Opposites attracting always makes for a great story. For us die-hard lovers of mush, it’s thrillingly romantic. We can always thank books, films and television shows for convincing us that the nerdy good girl dates the most popular ’bad’ boy in school, or simple bookstore owner can marry a glamorous Hollywood actress. For K-drama bingers, it’s the arrogant CEO who falls in love with a middle-class earnest employee whose parents work at a fried chicken restaurant. We can even go back a couple of centuries and recall Jane Austen’s Pride and Prejudice, possibly the ultimate opposites attract romance.
The list is endless. The truth is that most of us love this trope so much that we are determined to believe that it exists. It’s a pity that most of these classic films never actually delve into these ‘happily-ever afters’.
The question: Is life really like the films, and books? Do two people, with different personalities and interests find eternal happiness with each other?
For Namita Thakkar, a PR professional based in Dubai, the answer is a resounding yes. She enjoys being ‘poles apart’ from her husband. “Our differences keep us together. We balance each other well. Whenever he says something that I do not agree to, I react instantly. He calms me down, and gives me a new perspective,” she explains. On the other hand, he is more of an introvert, while she makes friends easily. “So, that helps in maintaining a healthy social circle,” she adds. Thakkar believes that their personality and core differences strengthen their relationship. “He makes up for my weaknesses, and likewise. It would be so boring to be married to someone exactly like you,” adds Thakkar.
Being so different adds the spice, spark or whatever we can call it, to a relationship, she feels.
A blessing and a struggle
Being attracted to an opposite personality could arise from seeking qualities we would like to have, explains Serene Saed Ziadeh Khalil, a Dubai-based relationship coach and wellness expert. It could also be how impressed we are with the traits in the other person. Sometimes, we look for a validation from an opposite person, becoming whole with someone who complements us, adds Khalil.
Understanding attraction to a person isn’t particularly straight-forward either. “Attraction to other people has so many variables that play on stage,” explains Khalil. “We might find ourselves attracted to people who are generous and kind-hearted as this is important for us. Sometimes, our hearts might skip a beat for a charismatic sociable successful person because we lack such traits and qualities in our personality and life,” she adds.
Attraction to other people has so many variables that play on stage. Sometimes, our hearts might skip a beat for a charismatic sociable successful person because we lack such traits and qualities in our personality and life...
How do we know which attraction works best for us? It doesn't matter how we subconsciously get attracted, as long as we come from a place of abundance and not scarcity, says Khalil. Being able to consciously assess if our energies and traits are balanced, how our values are aligned, and how our needs are fulfilled and met. What matters is how we complement and not vacuum each other. For instance, an introvert might get attracted to an extrovert owing to their openness, sociability spontaneous personality, high exposure, and entertaining conversations. Extroverts might be attracted to introverts for their ability to soothe them, listen to them and engaging in quiet conversations.
“Being with a person with opposite traits might be a blessing that brings the best in us or a struggle to strengthen the relationship,” she says.
However, the harmony between opposing traits in a relationship depends on the extent to which each partner facilitates the fulfillment of another’s needs. It is important to respect each other’s individualism, catering to differences, which can bring out the best in each other, says Khalil.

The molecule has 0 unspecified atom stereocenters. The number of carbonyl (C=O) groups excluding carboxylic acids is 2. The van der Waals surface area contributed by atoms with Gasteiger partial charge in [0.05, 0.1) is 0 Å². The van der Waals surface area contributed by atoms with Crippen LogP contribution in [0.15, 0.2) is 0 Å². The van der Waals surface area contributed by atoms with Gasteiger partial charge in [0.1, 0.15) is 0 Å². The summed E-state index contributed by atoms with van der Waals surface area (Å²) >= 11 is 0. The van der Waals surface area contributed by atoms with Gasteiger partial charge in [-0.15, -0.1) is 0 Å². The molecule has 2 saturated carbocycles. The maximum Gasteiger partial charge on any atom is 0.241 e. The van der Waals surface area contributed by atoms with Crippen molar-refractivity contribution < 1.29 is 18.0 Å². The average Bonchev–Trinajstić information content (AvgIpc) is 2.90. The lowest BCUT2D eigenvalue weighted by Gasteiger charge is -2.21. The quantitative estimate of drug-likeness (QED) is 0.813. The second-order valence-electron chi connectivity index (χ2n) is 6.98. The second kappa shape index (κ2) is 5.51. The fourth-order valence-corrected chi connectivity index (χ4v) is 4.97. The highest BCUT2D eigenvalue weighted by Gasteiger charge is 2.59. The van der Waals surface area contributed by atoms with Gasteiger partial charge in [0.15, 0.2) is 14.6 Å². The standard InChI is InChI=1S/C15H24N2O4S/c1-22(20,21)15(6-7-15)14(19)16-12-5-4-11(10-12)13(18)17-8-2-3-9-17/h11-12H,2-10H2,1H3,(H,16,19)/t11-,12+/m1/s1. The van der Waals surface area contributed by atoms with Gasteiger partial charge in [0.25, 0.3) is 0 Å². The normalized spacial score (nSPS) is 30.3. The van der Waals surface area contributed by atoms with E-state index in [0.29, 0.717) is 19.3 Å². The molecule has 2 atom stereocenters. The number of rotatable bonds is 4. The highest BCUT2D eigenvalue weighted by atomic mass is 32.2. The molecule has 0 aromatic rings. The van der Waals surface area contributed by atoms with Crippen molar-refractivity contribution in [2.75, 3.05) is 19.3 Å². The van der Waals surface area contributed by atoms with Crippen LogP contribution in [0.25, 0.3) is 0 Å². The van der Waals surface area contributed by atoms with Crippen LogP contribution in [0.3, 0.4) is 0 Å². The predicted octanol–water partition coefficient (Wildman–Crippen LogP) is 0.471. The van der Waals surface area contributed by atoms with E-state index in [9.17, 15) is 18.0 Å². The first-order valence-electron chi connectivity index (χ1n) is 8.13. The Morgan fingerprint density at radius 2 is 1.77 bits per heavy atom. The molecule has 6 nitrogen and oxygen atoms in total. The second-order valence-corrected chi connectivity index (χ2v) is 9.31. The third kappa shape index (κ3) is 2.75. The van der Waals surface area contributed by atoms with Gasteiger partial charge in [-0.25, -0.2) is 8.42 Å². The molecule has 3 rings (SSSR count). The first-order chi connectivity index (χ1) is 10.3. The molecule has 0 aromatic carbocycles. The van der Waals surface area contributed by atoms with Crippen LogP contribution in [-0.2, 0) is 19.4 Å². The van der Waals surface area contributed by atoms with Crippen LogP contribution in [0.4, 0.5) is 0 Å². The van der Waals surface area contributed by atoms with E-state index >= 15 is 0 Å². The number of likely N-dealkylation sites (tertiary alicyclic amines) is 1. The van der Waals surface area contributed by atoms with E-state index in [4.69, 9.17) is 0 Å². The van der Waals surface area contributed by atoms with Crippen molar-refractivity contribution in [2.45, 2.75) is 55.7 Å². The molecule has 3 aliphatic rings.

‘You have to know what is a deal-breaker is and what’s not’
We may question whether two people who are opposites can come together and still form a good long lasting relationship, says Meenaxi Iyer, a Dubai-based relationship and mental health coach. On one hand, seeing the strengths you know you don’t have, is attractive. It could work when you become partners. It complements each other, while your differences can be used to support your partner and vice versa. This can create a good foundation for couples.
Javed, an Indian 39-year-old Dubai-based engineer considers himself a relatively relaxed and laidback person. His wife, on the other hand, prefers to methodically plan her days carefully and is upset if she doesn’t keep to the plan. He would rather watch the hills and drink a cup of tea; she would insist on a trek. “At the beginning of our marriage, it was so hard. She likes everything planned to the last detail; I just want to relax on holidays. So we fought a lot. She’s also quite hot-tempered, so our arguments never ended well. She would keep fighting and then I would just leave the room,” he says. Their fundamental personality traits and habits kept clashing in the first year of marriage. “She is very neat and tidy; I am rather messy. I never remember to fold the clothes, which makes her so angry,” he said.
Seeing the strengths you know you don’t have in your partner, is attractive. It could work when you become partners. It complements each other, while your differences can be used to support your partner and vice versa. This can create a good foundation for couples.
Five years after their marriage and several stormy evenings, the couple has found common ground. “I think, what matters is when two people try hard. We just found a way to keep talking it out. You might be fundamentally different, but if you know that some differences can be overcome, then you just make it work. You need to know what’s a deal breaker, and what’s not a deal breaker,” explains Javed. He elaborates that he has finally agreed to go for treks and to do more sight-seeing on vacation. “She has agreed that on one or two days we can just take it easy,” he says.
Despite all the ups and downs, Javed says it’s a happy marriage. “She got me out of my shell; pushes me to do things that I would never do. I am actually glad that she does that, because I feel that I would just live a very solitary, and perhaps boring life,” he says.
On the other hand, Anna George, a PR professional shuttling between Canada and Dubai, has mixed views about opposites attracting. “I don’t think there’s a definite answer. Every relationship is so different,” she says. “I am quite the social, outgoing person. And I was with a particularly reserved person. He didn’t like parties; I loved them. But he was really a grounding effect in my life. He knew how to calm me down, and always approached everything in a level-headed manner, which I couldn’t do,” she says.
However, the initial attraction faded away and problems began to arise, as he withdrew into a shell whenever he was upset about something. “He would just become quieter, stay silent and not talk. We started fighting about things that hadn’t been in a problem at the beginning of our relationship. I got impatient with him not doing much of the housework, or spending most of his time with his books. I got so frustrated and I didn’t know what to do. I stopped talking too. Finally, we called it off, realising that we didn’t make sense,” she says.